HIV Treatment Bulletin

Interruption of treatment is safe for those who started too early

Simon Collins, HIV i-Base

Although treatment guidelines now recognise that patients who started treatment with higher CD4 counts than currently recommended, may safely discontinue therapy, especially if they are experiencing toxicity from treatment, there is still a reluctance from some doctors to suggest this option to their patients. Several studies at Warsaw provided additional support for this option.

Cotte and colleagues from Hôtel-Dieu Hospital in Lyons assessed virological and immunological response in 41 asymptomatic patients who had started treatment with CD4 counts >350 cells/mm3, with a range of treatment histories, all of whom had undetectable viral load <50 copies/mL for the previous 12 months. The protocol recommended that patients restart treatment after two consecutive CD4 counts <350 cells/mm3. [1]

Mean CD4 count prior antiretroviral treatment (some patients started with mono- and dual-therapy) was 489 +/–132 cells/mm3 and 541 +/–155 cells/mm3 prior to HAART. Mean duration of ARV treatment was 4.3 +/–1.6 years.

Mean duration of treatment interruption is currently 16 +/–14 months with nine patients restarting treatment when their CD4 count dropped below 350 cells/mm3. One patient developed acute seroconversion symptoms three weeks after the interruption and restarted treatment two months later. One patient restarted HAART after a herpes zoster infection at month seven. All patients restarting treatment achieved viral load <50 copies/mL and CD4 count >300 cells/mm3 by three months after the reintroduction of therapy.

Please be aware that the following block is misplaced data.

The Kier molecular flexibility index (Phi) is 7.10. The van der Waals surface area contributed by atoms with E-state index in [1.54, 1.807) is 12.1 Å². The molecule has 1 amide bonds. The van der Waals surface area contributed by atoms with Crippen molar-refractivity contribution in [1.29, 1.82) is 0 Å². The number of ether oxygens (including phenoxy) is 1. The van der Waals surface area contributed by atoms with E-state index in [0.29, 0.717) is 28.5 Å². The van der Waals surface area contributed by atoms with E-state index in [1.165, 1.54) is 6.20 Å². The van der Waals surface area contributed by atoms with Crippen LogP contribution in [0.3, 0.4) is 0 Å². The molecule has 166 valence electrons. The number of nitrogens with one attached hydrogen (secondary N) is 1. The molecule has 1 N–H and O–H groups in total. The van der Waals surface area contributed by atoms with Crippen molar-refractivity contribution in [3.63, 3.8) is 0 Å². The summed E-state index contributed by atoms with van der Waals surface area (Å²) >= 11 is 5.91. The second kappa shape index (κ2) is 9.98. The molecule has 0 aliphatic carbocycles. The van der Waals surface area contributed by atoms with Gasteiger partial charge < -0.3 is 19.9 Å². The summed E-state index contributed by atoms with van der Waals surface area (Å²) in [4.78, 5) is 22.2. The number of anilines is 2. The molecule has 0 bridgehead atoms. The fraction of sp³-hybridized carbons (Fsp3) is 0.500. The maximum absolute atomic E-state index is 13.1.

Mean viral load was just over 4.5 logs and CD4 count around 650 cells/mm3 (from a baseline of just under 800 cells/mm3) after 24 months off-treatment.

Comment

Discontinuation of treatment in any asymptomatic individual is likely to lead to improved quality of life – that could potentially last for several years. Caution should be taken when stopping drugs that have long half-life and low resistance threshold such as 3TC, nevirapine and efavirenz. BHIVA guidelines suggest switching the NNRTI in a regimen to nelfinavir for the last two weeks of therapy.

Reference:

Cotte L, Lebouche B, Miailhes P et al. HAART interruption in virologically controlled patients who started treatment at an early stage of HIV-infection. 9th EACS, Warsaw. 25-29 October 2003. Abstract 7.6/5.
http://www.aegis.org/conferences/eacs/2003/213.html